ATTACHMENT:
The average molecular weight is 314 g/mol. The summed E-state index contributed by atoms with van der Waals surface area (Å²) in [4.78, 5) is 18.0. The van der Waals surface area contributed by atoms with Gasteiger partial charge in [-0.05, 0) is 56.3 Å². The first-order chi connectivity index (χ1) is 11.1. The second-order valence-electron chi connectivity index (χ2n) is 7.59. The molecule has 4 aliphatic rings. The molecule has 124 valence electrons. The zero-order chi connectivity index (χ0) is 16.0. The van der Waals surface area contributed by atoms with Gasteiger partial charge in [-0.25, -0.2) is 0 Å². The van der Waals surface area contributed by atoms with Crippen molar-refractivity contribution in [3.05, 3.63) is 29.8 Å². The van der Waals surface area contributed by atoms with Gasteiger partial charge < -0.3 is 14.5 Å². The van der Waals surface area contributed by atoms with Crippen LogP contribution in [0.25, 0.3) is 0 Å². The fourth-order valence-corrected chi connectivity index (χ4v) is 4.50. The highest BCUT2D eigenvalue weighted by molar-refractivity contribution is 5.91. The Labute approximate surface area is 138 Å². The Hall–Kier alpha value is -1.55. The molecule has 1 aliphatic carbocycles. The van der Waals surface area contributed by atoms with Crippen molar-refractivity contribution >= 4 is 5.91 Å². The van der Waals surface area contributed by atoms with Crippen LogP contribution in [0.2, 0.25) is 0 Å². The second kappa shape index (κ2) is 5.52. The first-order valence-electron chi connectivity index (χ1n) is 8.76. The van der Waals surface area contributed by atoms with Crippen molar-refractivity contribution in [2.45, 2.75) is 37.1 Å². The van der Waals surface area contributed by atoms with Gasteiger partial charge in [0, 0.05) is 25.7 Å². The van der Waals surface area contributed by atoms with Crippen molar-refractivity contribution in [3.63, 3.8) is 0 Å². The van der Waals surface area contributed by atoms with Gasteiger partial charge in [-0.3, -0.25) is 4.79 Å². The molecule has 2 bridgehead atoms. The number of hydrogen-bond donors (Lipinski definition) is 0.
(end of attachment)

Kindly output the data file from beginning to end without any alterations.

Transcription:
The average molecular weight is 314 g/mol. The summed E-state index contributed by atoms with van der Waals surface area (Å²) in [4.78, 5) is 18.0. The van der Waals surface area contributed by atoms with Gasteiger partial charge in [-0.05, 0) is 56.3 Å². The first-order chi connectivity index (χ1) is 11.1. The second-order valence-electron chi connectivity index (χ2n) is 7.59. The molecule has 4 aliphatic rings. The molecule has 124 valence electrons. The zero-order chi connectivity index (χ0) is 16.0. The van der Waals surface area contributed by atoms with Gasteiger partial charge in [-0.25, -0.2) is 0 Å². The van der Waals surface area contributed by atoms with Crippen molar-refractivity contribution in [3.05, 3.63) is 29.8 Å². The van der Waals surface area contributed by atoms with Gasteiger partial charge < -0.3 is 14.5 Å². The van der Waals surface area contributed by atoms with Crippen LogP contribution in [0.25, 0.3) is 0 Å². The fourth-order valence-corrected chi connectivity index (χ4v) is 4.50. The highest BCUT2D eigenvalue weighted by molar-refractivity contribution is 5.91. The Labute approximate surface area is 138 Å². The Hall–Kier alpha value is -1.55. The molecule has 1 aliphatic carbocycles. The van der Waals surface area contributed by atoms with Crippen molar-refractivity contribution >= 4 is 5.91 Å². The van der Waals surface area contributed by atoms with Crippen LogP contribution in [0.2, 0.25) is 0 Å². The second kappa shape index (κ2) is 5.52. The first-order valence-electron chi connectivity index (χ1n) is 8.76. The van der Waals surface area contributed by atoms with Crippen molar-refractivity contribution in [2.45, 2.75) is 37.1 Å². The van der Waals surface area contributed by atoms with Gasteiger partial charge in [0, 0.05) is 25.7 Å². The van der Waals surface area contributed by atoms with Crippen molar-refractivity contribution in [3.63, 3.8) is 0 Å². The van der Waals surface area contributed by atoms with Gasteiger partial charge in [-0.3, -0.25) is 4.79 Å². The molecule has 2 bridgehead atoms. The number of hydrogen-bond donors (Lipinski definition) is 0.